Monday, February 15, 2010

Roasting in paper or foil

I have discovered the advantages, first mentioned in this post, of roasting meat alongside potatoes in a tin lined with kitchen paper or non-stick foil. (It is a good idea to use two layers.) You sacrifice the crispiness of potatoes that have been parboiled first and then roasted; but you get instead a sweet earthiness in the potato flesh that would otherwise be lost. The potatoes stick even to paper, but not as thoroughly as they do to my roasting tin.

Another advantage of this method, particular when roasting chicken, is that you get a lot more juice. Yesterday, I rubbed a chicken (2.2kg) with a little butter, salted it, and stuffed it with a quartered lemon and with the cloves from a head of garlic. I pre-heated the oven at its highest setting, then turned it down to gas mark 6/200C, and put in the chicken, with the neck part of the giblets next to it. After 30 minutes, I turned down the dial to gas mark 3/160C. After another 30 minutes, I surrounded the chicken with peeled, sliced, washed and drained potatoes.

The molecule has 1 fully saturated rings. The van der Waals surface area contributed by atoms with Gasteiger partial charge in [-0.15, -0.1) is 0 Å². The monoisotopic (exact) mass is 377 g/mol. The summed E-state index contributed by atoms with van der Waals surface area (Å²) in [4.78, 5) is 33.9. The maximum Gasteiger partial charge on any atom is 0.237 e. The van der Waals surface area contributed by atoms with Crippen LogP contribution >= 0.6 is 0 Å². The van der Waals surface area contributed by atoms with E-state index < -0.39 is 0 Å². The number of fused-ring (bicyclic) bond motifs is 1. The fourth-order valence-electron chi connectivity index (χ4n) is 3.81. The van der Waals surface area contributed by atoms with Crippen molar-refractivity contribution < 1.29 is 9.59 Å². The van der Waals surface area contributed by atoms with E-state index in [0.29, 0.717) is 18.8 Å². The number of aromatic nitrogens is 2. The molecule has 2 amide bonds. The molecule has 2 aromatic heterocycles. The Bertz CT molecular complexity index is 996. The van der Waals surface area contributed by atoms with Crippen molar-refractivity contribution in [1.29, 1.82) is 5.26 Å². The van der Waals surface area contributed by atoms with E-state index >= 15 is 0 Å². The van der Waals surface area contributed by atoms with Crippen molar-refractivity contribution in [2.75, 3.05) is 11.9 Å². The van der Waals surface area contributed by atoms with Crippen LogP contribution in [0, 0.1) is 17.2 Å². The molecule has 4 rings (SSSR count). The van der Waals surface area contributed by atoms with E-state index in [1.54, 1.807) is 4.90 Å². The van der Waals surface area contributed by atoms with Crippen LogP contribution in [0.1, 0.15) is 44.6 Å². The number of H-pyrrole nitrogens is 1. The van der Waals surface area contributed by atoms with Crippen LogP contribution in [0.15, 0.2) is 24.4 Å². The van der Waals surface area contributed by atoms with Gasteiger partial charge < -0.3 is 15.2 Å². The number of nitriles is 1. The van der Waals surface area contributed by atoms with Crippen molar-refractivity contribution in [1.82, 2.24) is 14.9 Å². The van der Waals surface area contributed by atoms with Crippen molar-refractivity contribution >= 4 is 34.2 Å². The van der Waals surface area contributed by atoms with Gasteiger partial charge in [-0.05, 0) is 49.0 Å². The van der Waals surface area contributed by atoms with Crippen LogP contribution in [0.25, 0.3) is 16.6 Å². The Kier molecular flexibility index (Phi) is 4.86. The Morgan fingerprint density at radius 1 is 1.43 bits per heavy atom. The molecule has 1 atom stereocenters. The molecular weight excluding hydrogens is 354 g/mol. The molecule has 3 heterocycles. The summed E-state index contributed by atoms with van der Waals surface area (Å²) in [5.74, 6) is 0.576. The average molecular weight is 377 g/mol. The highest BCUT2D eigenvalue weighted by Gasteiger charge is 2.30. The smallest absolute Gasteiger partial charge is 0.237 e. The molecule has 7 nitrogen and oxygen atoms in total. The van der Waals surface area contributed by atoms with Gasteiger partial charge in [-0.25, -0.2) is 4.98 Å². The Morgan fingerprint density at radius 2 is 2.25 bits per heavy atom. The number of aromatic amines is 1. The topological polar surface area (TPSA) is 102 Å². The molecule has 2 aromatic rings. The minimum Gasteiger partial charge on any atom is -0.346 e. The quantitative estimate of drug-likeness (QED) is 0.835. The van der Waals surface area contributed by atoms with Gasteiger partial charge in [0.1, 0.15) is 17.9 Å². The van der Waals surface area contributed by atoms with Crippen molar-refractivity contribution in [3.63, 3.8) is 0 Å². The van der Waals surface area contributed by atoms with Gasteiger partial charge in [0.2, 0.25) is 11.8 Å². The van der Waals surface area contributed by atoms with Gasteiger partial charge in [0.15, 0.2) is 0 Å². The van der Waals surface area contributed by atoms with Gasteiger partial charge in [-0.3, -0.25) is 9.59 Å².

The chicken was ready after two hours in total. I removed it to a hot plate, which I kept on the grill shelf above the oven. It left behind plenty of juice, which I spooned off into a saucepan, with the neck.

I tossed the potatoes in the tin with some olive oil, and returned them to the oven (with the shelf raised a level) at its highest setting. After 20 minutes, I tossed them again. They were browned in half an hour. The chicken was still warm.

There was enough buttery, lemony sauce, which I warmed in the pan, for four.

The lamb above is studded with slivers of garlic and rosemary, rubbed with oil, salted, and roasted with a foil covering for three hours at gas mark 2/150C. (It browns in spite of the covering.) The procedure with the potatoes was the same as above.

No comments: